Isar river

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The Isar River, which flows through Munich and splits the city in half, provides visitors and locals with a variety of recreational opportunities.

About the River

Isar River, Munich
The banks of the Isar River, Munich
The riverbank

For Munich inhabitants, the Isar River is more than just a pretty sight. The river, whose waters flow from the Alpine region of Tirol in Austria, has long served as a major city attraction.

A number of popular pursuits take place on its waters or along its banks. Fishing in the River Isar is quite popular and overnight fishing packages are offered by outfitters in the area. Expect to catch graylings and other similar fish. (A license is required for all adults.)

Other fun activities include river rafting, but not the type that most people picture when they think about such an activity. This is not whitewater rafting, but rather merely floating down the gentle river on a wooden raft. These old-fashioned leisurely float trips take several hours and usually include a band, plenty of German food, and a bit of rambunctious behavior. (For example, you might want to bring a water gun, so you can squirt passers-by on the bridges above the river!)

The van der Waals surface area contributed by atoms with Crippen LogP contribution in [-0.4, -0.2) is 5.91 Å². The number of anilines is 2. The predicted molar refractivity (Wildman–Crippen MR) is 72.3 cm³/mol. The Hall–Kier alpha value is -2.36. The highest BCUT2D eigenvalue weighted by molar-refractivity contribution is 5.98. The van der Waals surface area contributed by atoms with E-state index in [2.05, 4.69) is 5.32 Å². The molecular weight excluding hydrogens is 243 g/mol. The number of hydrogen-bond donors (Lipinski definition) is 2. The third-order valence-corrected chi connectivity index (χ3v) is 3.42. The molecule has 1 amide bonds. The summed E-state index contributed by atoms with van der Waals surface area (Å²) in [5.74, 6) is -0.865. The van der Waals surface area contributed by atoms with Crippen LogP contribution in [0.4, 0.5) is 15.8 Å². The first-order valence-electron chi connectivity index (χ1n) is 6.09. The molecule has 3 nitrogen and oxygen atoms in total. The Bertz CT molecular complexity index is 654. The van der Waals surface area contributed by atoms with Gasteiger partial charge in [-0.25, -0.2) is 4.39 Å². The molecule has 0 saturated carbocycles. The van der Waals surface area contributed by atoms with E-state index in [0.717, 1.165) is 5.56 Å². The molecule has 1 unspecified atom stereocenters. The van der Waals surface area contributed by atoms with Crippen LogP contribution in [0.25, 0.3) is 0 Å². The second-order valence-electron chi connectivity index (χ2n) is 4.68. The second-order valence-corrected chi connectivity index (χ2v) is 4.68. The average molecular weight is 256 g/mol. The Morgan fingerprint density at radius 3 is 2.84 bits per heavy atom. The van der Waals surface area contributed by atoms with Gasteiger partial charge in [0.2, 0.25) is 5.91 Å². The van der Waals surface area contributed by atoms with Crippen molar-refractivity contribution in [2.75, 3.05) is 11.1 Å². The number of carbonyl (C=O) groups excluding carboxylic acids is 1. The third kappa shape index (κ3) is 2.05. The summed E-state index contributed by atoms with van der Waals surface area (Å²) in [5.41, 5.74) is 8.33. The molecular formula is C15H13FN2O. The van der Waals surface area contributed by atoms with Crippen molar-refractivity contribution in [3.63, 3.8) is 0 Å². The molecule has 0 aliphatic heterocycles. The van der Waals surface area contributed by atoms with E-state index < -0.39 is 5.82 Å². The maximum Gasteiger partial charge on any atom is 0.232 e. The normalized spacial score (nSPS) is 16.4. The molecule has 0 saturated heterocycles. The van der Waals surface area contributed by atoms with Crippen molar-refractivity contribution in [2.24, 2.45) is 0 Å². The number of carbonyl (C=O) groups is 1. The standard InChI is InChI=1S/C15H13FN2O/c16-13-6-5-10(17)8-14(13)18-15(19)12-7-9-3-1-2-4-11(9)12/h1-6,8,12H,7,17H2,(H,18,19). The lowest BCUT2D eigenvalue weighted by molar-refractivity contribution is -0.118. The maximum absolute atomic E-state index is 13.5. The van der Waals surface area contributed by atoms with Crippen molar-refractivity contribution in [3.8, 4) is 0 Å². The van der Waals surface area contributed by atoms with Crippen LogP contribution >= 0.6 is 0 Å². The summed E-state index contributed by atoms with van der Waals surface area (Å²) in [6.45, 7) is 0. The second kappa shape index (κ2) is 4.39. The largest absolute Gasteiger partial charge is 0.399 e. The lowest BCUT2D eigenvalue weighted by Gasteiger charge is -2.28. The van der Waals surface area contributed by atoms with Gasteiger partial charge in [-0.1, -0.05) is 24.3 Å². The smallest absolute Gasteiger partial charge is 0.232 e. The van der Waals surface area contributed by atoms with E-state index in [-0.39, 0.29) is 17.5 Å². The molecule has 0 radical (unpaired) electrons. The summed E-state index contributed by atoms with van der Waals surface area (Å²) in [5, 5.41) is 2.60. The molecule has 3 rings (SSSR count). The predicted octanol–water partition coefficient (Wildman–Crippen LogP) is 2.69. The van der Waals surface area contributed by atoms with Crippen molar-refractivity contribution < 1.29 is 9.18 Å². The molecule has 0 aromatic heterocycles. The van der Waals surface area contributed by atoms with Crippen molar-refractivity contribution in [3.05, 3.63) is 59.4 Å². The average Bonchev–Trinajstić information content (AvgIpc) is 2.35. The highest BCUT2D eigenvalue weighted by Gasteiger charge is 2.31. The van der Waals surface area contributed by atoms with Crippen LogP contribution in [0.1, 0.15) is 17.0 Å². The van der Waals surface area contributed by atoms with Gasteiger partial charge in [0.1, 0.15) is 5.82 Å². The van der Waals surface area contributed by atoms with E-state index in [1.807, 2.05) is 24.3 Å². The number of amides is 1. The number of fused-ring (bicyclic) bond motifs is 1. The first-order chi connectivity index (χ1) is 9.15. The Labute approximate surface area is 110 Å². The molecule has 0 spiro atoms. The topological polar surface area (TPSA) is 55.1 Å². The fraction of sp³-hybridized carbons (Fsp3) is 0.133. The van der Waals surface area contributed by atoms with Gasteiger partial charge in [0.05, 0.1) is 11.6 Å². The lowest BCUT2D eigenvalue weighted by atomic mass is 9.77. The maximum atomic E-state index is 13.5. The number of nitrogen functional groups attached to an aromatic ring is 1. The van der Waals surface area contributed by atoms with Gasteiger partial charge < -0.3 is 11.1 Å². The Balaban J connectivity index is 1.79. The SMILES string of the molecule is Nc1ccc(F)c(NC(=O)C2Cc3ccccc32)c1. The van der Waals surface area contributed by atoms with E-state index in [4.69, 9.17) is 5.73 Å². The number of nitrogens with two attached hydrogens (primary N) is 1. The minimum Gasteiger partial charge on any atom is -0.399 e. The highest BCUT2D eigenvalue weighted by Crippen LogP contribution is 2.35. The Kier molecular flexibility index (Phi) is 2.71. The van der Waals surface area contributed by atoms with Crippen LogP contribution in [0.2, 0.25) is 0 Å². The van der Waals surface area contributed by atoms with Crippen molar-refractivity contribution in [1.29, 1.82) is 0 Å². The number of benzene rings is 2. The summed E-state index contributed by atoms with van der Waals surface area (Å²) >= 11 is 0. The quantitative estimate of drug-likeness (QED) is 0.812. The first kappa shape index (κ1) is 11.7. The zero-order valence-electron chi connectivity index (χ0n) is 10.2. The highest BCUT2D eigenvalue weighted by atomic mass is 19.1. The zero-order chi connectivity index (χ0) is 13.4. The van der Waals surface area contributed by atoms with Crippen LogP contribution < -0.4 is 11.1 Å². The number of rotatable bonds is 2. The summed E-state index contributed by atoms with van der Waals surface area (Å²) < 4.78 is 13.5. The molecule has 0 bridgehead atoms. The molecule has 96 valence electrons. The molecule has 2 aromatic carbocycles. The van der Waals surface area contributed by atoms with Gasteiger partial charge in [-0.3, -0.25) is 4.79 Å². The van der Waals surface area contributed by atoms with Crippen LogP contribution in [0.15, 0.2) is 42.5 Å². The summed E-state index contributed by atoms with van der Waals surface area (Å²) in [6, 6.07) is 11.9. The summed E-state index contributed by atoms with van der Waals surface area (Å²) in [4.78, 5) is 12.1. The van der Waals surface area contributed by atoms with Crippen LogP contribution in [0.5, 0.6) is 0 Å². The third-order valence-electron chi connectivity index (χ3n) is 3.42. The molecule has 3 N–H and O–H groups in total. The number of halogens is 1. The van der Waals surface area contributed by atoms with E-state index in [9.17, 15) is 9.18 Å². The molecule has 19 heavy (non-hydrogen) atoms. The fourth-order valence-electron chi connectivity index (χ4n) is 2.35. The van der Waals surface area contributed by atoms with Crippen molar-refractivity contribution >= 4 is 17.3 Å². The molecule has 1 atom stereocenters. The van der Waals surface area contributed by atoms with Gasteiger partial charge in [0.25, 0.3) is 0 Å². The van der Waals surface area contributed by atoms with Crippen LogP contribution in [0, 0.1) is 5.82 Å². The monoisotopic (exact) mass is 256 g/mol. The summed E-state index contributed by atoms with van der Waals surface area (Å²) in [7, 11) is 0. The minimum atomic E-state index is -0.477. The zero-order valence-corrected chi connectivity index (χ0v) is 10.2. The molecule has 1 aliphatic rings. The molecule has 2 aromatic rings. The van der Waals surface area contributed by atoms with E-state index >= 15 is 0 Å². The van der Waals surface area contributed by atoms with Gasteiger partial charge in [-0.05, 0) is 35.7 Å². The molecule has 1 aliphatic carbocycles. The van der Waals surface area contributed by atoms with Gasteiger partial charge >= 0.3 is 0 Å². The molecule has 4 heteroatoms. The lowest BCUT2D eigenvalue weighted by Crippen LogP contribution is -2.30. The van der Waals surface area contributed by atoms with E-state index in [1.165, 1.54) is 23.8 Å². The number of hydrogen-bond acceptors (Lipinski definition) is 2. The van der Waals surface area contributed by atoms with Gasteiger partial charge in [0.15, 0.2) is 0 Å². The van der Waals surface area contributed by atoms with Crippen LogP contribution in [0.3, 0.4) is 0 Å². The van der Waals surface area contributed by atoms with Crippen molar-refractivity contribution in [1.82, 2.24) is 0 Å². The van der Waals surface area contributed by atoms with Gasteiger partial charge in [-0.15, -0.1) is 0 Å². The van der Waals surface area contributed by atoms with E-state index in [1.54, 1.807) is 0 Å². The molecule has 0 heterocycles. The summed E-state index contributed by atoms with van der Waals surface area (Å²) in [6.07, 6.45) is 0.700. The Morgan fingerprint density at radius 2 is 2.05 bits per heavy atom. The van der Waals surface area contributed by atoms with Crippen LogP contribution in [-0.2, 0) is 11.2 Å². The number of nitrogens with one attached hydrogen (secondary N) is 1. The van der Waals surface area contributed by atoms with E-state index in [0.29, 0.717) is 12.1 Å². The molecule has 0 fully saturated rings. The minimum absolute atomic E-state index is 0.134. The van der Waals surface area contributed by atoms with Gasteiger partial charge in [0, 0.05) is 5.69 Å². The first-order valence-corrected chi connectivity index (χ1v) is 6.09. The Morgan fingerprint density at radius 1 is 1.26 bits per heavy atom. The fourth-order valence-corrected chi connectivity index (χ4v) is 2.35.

Isar River in the Englischer Garten, Munich
Isar Tributary in the Englischer Garten

Sunbathing is also a common warm weather occurrence on the banks of the Isar River. But beware… nude sunbathing is allowed in certain areas and if you’re not accustomed to this tradition, you may be in for an embarrassing moment or two.

Along some stretches of the river, you’ll also find ideal spots for picnicking, and in designated areas, you can bring a barbecue grill and set it up near the water. In the summer, it can get pretty crowded on particularly pleasant days in the city.

River Surfing on the Eisbach

Surfing on the Isar in Munich
Surfing on the Eisbach

On a stretch of the river known as the Eisbach – a tributary of the Isar which runs directly through the Englischer Garten – avid surfers can practice their skills without ever leaving the city! Though Munich is hundreds upon hundreds of miles from any coastline, a “permanent” wave, produced as the river’s waters shoot from an underground tunnel, allows for some pretty radical river surfing. The water comes out of the tunnel at about five meters per second, and only one person can surf at a time. Nevertheless, polite German surfers wait their turn to enjoy this awesome city activity. If you decide to give it a try, remember that the rocks and walls nearby add to the potential danger of surfing here and that the water is almost always cold.

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